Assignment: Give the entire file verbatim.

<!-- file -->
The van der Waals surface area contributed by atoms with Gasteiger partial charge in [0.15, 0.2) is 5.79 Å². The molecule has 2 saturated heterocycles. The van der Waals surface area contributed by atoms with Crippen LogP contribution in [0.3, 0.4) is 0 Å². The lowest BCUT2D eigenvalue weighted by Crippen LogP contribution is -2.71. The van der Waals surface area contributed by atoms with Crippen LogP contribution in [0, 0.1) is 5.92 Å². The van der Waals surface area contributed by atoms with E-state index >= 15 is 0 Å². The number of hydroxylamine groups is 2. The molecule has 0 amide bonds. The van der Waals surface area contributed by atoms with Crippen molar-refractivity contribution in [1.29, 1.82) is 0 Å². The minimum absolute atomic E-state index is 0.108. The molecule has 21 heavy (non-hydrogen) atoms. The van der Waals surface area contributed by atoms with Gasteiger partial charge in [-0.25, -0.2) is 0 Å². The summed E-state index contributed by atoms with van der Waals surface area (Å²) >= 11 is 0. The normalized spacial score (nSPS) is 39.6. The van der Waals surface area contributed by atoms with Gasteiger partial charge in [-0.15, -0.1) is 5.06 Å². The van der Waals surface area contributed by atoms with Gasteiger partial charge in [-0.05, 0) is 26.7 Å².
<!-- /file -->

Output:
The van der Waals surface area contributed by atoms with Gasteiger partial charge in [0.15, 0.2) is 5.79 Å². The molecule has 2 saturated heterocycles. The van der Waals surface area contributed by atoms with Crippen LogP contribution in [0.3, 0.4) is 0 Å². The lowest BCUT2D eigenvalue weighted by Crippen LogP contribution is -2.71. The van der Waals surface area contributed by atoms with Crippen LogP contribution in [0, 0.1) is 5.92 Å². The van der Waals surface area contributed by atoms with E-state index >= 15 is 0 Å². The number of hydroxylamine groups is 2. The molecule has 0 amide bonds. The van der Waals surface area contributed by atoms with Crippen molar-refractivity contribution in [1.29, 1.82) is 0 Å². The minimum absolute atomic E-state index is 0.108. The molecule has 21 heavy (non-hydrogen) atoms. The van der Waals surface area contributed by atoms with Gasteiger partial charge in [-0.25, -0.2) is 0 Å². The summed E-state index contributed by atoms with van der Waals surface area (Å²) >= 11 is 0. The normalized spacial score (nSPS) is 39.6. The van der Waals surface area contributed by atoms with Gasteiger partial charge in [-0.15, -0.1) is 5.06 Å². The van der Waals surface area contributed by atoms with Gasteiger partial charge in [-0.05, 0) is 26.7 Å².